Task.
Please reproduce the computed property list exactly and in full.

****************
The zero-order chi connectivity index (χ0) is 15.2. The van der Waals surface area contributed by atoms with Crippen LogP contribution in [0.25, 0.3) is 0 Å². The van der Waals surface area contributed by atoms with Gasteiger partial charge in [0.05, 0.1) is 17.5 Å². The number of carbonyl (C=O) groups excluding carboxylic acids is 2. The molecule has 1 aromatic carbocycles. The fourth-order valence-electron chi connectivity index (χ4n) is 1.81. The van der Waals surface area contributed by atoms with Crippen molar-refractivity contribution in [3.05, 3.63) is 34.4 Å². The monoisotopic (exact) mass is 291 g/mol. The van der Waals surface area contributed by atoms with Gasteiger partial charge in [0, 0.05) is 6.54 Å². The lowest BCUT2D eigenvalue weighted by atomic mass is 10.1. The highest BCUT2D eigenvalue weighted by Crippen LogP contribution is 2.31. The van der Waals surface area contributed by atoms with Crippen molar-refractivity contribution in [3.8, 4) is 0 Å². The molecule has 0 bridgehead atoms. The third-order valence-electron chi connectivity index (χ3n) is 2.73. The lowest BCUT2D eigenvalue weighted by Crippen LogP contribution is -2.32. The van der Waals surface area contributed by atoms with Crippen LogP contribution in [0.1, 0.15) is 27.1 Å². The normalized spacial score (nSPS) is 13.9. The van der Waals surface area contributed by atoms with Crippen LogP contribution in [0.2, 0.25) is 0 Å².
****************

The zero-order chi connectivity index (χ0) is 15.2. The van der Waals surface area contributed by atoms with Crippen LogP contribution in [0.25, 0.3) is 0 Å². The van der Waals surface area contributed by atoms with Gasteiger partial charge in [0.05, 0.1) is 17.5 Å². The number of carbonyl (C=O) groups excluding carboxylic acids is 2. The molecule has 1 aromatic carbocycles. The fourth-order valence-electron chi connectivity index (χ4n) is 1.81. The van der Waals surface area contributed by atoms with Crippen molar-refractivity contribution in [3.05, 3.63) is 34.4 Å². The monoisotopic (exact) mass is 291 g/mol. The van der Waals surface area contributed by atoms with Gasteiger partial charge in [0, 0.05) is 6.54 Å². The lowest BCUT2D eigenvalue weighted by atomic mass is 10.1. The highest BCUT2D eigenvalue weighted by Crippen LogP contribution is 2.31. The van der Waals surface area contributed by atoms with Crippen molar-refractivity contribution in [3.8, 4) is 0 Å². The molecule has 0 bridgehead atoms. The third-order valence-electron chi connectivity index (χ3n) is 2.73. The lowest BCUT2D eigenvalue weighted by Crippen LogP contribution is -2.32. The van der Waals surface area contributed by atoms with Crippen LogP contribution in [0.1, 0.15) is 27.1 Å². The normalized spacial score (nSPS) is 13.9. The van der Waals surface area contributed by atoms with Crippen LogP contribution in [0.2, 0.25) is 0 Å².